AIIMS has done a study on Covid-19’s impact on children. (Representational)

New Delhi:

At least 22.5 per cent of children developed a significant fear of COVID-19, while 42.3 per cent suffering from irritability and inattention, a study by the All Indian Institute of Medical Sciences (AIIMS) showed.

Children with pre-existing behavioural problems have a high probability of worsening of their behavioural symptoms, said the study titled ”Psychological and behavioural impact of lockdown and quarantine measures for COVID-19 children on pandemic, adolescents and caregivers.”

Children as young as two years of age are aware of the changes around them and get affected by it, the study observed.

“Fifteen studies describing 22,996 children/adolescents fulfilled the eligibility criteria from a total of 219 records. Overall 34.5 per cent, 41.7 per cent, 42.3 per cent and 30.8 per cent of children were found to be suffering from anxiety, depression, irritability and inattention,” the study said.

It further observed, “52.3 per cent and 27.4 per cent of caregivers developed anxiety and depression, respectively, while being in isolation with children.”

Dr Sheffali Gulati, who headed the analysis said, “although the behavior/psychological state of a total of 79.4 per cent of children was affected negatively by the pandemic and quarantine, at least 22.5 per cent of children had a significant fear of COVID-19, and 35.2 per cent and 21.3 per cent of children had boredom and sleep disturbance.”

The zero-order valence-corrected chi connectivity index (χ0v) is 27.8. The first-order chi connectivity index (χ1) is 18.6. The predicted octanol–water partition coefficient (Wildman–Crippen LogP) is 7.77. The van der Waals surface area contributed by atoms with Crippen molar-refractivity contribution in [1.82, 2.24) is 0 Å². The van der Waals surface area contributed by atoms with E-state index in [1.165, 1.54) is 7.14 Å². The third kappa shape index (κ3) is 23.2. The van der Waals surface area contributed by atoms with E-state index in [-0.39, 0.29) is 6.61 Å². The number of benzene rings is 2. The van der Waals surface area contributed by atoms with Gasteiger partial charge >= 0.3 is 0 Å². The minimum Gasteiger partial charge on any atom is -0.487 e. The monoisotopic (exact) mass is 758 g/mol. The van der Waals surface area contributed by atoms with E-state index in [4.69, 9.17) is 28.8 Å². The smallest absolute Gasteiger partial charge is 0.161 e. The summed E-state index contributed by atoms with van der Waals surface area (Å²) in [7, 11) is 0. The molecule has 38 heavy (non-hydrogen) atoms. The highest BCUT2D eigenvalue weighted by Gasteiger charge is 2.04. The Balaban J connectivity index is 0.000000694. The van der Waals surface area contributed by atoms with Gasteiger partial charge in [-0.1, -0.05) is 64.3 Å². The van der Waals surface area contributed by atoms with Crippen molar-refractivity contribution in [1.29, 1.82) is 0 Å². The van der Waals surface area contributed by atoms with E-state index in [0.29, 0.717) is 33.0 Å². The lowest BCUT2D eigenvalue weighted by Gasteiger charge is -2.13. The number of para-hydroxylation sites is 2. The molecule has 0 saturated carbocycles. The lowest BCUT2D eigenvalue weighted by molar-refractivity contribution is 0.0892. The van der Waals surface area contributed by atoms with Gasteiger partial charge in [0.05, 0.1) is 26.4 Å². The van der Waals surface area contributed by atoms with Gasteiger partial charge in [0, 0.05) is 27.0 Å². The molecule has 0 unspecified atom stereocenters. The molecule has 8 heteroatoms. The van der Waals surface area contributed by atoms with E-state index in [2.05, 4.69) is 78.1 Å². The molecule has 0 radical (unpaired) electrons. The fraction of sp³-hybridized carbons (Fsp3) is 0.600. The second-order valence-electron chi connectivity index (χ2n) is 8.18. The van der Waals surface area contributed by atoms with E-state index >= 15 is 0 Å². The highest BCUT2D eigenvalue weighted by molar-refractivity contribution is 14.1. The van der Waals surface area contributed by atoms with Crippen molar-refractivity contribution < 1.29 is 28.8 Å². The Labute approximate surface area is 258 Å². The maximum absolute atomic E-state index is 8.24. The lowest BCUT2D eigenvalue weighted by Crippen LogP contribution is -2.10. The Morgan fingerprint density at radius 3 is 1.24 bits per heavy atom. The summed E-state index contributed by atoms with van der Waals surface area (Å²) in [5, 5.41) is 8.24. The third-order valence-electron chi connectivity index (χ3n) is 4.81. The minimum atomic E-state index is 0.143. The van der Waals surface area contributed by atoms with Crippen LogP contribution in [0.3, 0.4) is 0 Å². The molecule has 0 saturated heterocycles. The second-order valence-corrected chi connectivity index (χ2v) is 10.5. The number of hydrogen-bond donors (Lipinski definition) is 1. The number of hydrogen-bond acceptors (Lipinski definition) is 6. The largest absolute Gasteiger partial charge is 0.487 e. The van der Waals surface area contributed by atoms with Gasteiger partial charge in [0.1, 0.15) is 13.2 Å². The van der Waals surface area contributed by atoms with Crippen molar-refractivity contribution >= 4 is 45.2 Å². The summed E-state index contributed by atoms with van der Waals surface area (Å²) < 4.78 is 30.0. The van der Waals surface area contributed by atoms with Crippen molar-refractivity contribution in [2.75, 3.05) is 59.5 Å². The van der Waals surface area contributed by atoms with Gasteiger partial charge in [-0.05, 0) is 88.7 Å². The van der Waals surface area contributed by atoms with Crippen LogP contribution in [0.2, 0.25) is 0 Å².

“Anxiety, depression, irritability, boredom, inattention and fear of COVID-19 are predominant new-onset psychological problems in children during the COVID 19 pandemic, Children with pre-existing behavioural problems like autism and attention deficit hyperactivity disorder have a high probability of worsening of their behavioural symptoms,” Dr Gulati told ANI.

Studies that were previously done on epidemics caused by SARS, Ebola and Middle East respiratory syndrome came up with high prevalence of ”adverse psychological consequences on both children and adults.

A meta-analysis of observational studies in epidemiology and preferred reporting items for systematic reviews and meta-analysis guidelines were followed during the study.

Different electronic databases were searched for articles describing psychological/behavioural complications in children/adolescents with/without pre-existing behavioural abnormalities and their caregivers related to the COVID-19 pandemic.

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